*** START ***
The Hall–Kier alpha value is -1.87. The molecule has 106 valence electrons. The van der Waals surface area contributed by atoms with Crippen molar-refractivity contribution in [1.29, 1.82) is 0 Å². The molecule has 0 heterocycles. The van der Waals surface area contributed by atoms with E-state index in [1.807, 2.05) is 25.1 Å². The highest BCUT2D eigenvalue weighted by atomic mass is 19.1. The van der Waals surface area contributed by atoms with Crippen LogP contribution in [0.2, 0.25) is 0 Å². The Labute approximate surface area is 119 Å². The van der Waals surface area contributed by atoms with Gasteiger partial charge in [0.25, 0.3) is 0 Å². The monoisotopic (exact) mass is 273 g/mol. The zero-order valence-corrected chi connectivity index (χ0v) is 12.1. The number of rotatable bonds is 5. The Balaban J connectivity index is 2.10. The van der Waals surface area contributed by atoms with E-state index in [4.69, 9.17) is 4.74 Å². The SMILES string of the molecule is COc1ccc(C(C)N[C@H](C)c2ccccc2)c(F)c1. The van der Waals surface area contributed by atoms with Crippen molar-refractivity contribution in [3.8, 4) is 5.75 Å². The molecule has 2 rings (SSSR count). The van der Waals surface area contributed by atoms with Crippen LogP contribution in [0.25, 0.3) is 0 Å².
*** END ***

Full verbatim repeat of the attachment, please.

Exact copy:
The Hall–Kier alpha value is -1.87. The molecule has 106 valence electrons. The van der Waals surface area contributed by atoms with Crippen molar-refractivity contribution in [1.29, 1.82) is 0 Å². The molecule has 0 heterocycles. The van der Waals surface area contributed by atoms with E-state index in [1.807, 2.05) is 25.1 Å². The highest BCUT2D eigenvalue weighted by atomic mass is 19.1. The van der Waals surface area contributed by atoms with Crippen LogP contribution in [0.2, 0.25) is 0 Å². The Labute approximate surface area is 119 Å². The van der Waals surface area contributed by atoms with Gasteiger partial charge in [0.25, 0.3) is 0 Å². The monoisotopic (exact) mass is 273 g/mol. The zero-order valence-corrected chi connectivity index (χ0v) is 12.1. The number of rotatable bonds is 5. The Balaban J connectivity index is 2.10. The van der Waals surface area contributed by atoms with E-state index in [4.69, 9.17) is 4.74 Å². The SMILES string of the molecule is COc1ccc(C(C)N[C@H](C)c2ccccc2)c(F)c1. The van der Waals surface area contributed by atoms with Crippen molar-refractivity contribution in [3.8, 4) is 5.75 Å². The molecule has 2 rings (SSSR count). The van der Waals surface area contributed by atoms with Crippen LogP contribution in [0.25, 0.3) is 0 Å².